Inventions and Introspection

I read an excerpt the other day that spoke about an invention in the future that would let us know when things were coming to an end, in a gentle way. The idea was that it would allow us to cherish moments, savor them and show appreciation. I’ve mulled the idea over quite a bit the last few days, both in general reflection and in light of recent events.

I’ve learned over the last handful of years that life is here one minute and gone the next. Heck, just this morning I was nearly in a head-on collision at the intersection at work, thanks to the ever changing lane configurations from the seemingly never-ending construction project. Twice now in that same intersection, I have been spared by inches.

As I drove the property and did my patrol, that invention popped into my head yet again. A few inches more or a little slower reflexes and this morning could have been entirely different. Would it have shone brighter several times in the previous days, having seen friends and family for the holiday? Would I want to know that was the last time? Would my loved ones? I don’t know that I would.

Maybe rather than knowing things were coming to an end, that little orb could shift colors or brightness to indicate how the person we were interacting with was feeling. Several times over the years I’ve thought about how much differently we treat people when we can see their ailment- hold the door for the dude on crutches; help the lady in the sling carry her stuff, etc. The inside stuff is harder to see, both because it takes courage and vulnerability to show it and it takes courage and understanding to see it and step towards it when many others would walk away. I recall one phone call made to a friend about 5 years ago, asking him to come over and beat me up so that I’d look on the outside how I felt on the inside. He did come over, but he wrapped me in a hug instead.

Would the actions of someone be taken in a different light if you could tell they were on the verge of overwhelmed or grief stricken or lonely? Would they carry more weight if you could see their light was dimmer than it had been the last time you saw them? Long ago I heard to “Imagine everyone wearing an invisible sign around their neck that says “Make me feel important.””. How many people actually go out of their way to do that?

I’ve pondered the little orbs being like magnets, drawing near to you what was meant for you and repelling that which you should avoid. But how many lessons would be missed, how many unforeseen or unexpected blessings would never come to fruition? How many experiences and how much knowledge would be left undiscovered due to mishaps and misgivings? I know without a doubt that some of the most meaningful and impactful things in my life have come out of (or from) situations, circumstances and people that likely would fall in the “should avoid” category; but they’ve shaped me into the woman I am.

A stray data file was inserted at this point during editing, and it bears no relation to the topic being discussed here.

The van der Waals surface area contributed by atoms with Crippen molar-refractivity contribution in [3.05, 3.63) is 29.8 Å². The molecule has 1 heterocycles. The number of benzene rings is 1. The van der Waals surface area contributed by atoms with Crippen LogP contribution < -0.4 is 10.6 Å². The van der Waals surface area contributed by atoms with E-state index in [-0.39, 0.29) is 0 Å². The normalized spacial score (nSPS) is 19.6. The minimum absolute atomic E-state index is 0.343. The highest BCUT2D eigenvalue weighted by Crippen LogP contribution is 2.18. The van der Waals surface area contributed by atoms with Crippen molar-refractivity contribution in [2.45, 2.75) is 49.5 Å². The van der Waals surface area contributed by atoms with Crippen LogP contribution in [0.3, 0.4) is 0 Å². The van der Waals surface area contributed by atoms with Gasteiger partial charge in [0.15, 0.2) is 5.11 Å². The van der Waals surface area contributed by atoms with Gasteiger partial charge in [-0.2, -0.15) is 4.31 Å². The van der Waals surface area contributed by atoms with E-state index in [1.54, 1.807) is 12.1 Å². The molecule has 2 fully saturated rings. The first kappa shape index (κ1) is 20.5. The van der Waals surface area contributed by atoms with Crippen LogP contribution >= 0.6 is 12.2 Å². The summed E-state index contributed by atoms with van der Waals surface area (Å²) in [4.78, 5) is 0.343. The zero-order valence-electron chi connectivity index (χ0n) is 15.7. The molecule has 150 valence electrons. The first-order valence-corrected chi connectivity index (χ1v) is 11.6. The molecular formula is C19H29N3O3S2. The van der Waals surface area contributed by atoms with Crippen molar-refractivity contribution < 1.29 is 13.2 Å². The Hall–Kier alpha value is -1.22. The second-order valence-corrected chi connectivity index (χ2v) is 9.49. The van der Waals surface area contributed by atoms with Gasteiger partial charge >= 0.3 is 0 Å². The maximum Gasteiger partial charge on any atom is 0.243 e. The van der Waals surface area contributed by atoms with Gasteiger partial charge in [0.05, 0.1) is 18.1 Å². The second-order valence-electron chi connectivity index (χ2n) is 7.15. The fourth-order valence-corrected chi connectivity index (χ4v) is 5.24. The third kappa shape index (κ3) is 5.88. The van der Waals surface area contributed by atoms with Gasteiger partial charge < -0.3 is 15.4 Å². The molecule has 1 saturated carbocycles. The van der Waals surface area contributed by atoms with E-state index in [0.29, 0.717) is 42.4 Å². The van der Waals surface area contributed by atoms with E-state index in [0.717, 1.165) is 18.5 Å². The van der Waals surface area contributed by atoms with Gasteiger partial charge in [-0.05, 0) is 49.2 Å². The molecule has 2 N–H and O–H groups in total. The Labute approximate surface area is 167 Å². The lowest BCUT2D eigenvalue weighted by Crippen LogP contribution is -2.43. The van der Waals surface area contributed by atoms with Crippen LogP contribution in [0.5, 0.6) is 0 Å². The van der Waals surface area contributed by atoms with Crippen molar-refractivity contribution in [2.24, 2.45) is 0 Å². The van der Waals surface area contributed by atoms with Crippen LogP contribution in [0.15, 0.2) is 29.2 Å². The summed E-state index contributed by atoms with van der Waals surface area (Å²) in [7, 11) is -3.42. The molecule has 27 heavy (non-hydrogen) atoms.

How much would these little orbs of the future really change my interactions with people? I can’t say with any certainty. I try to make it a point to believe that everyone is doing their best at any given time, as it keeps me from judgment and lets me focus on what is happening (rather than on what I think should or could be). I do my best to remember names and little nuggets about people- their favorite color or candy, or that thing they said they had going on- so that I can revisit that when next I see them. I ask questions and learn about passions, so people will feel heard and seen. I love- sometimes loudly, sometimes subtly, and always freely.

There is no love that I’ve given that I’d want to take back, regardless of how things turned out. Friends turned to strangers, strangers to friends, olive branches extended and ignored or used to smack instead, smiles exchanged with strangers, random compliments, deaths and births, struggles and successes, I’d do it all- all over again. I would do it without hesitation, because the ripples caused by kindness are vast and there’s never a way of knowing our full impact.

Goodness knows my little light has been rekindled countless times by a hug or a smile, a song or a stranger, an inside joke or a knowing look. I love you, even when we’re just flickers. I just find myself wishing sometimes we didn’t have to explain when our lights were dim, others would just see you and share their warmth and light.

Flicker, flicker.


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